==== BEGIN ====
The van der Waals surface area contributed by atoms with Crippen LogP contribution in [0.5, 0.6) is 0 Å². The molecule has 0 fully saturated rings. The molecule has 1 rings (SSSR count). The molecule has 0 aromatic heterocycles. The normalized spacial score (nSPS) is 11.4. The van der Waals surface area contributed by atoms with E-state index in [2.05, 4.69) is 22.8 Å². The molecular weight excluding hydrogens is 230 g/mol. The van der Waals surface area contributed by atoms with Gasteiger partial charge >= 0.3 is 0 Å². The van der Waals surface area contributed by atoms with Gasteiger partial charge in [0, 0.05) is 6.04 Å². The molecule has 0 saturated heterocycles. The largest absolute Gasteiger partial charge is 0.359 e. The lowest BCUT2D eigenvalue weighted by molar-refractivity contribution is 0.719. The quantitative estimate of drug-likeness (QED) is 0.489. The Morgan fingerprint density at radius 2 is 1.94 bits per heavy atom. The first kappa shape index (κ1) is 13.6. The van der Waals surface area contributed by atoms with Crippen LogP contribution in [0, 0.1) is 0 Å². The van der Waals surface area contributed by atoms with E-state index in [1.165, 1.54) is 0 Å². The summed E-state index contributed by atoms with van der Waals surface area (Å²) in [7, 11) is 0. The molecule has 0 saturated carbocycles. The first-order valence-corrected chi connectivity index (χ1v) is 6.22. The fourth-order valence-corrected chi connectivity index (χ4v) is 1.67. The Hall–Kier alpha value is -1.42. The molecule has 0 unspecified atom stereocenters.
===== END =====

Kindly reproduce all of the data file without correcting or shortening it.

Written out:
The van der Waals surface area contributed by atoms with Crippen LogP contribution in [0.5, 0.6) is 0 Å². The molecule has 0 fully saturated rings. The molecule has 1 rings (SSSR count). The molecule has 0 aromatic heterocycles. The normalized spacial score (nSPS) is 11.4. The van der Waals surface area contributed by atoms with E-state index in [2.05, 4.69) is 22.8 Å². The molecular weight excluding hydrogens is 230 g/mol. The van der Waals surface area contributed by atoms with Gasteiger partial charge >= 0.3 is 0 Å². The van der Waals surface area contributed by atoms with Gasteiger partial charge in [0, 0.05) is 6.04 Å². The molecule has 0 saturated heterocycles. The largest absolute Gasteiger partial charge is 0.359 e. The lowest BCUT2D eigenvalue weighted by molar-refractivity contribution is 0.719. The quantitative estimate of drug-likeness (QED) is 0.489. The Morgan fingerprint density at radius 2 is 1.94 bits per heavy atom. The first kappa shape index (κ1) is 13.6. The van der Waals surface area contributed by atoms with Crippen LogP contribution in [0, 0.1) is 0 Å². The van der Waals surface area contributed by atoms with E-state index in [1.165, 1.54) is 0 Å². The summed E-state index contributed by atoms with van der Waals surface area (Å²) in [7, 11) is 0. The molecule has 0 saturated carbocycles. The first-order valence-corrected chi connectivity index (χ1v) is 6.22. The fourth-order valence-corrected chi connectivity index (χ4v) is 1.67. The Hall–Kier alpha value is -1.42. The molecule has 0 unspecified atom stereocenters.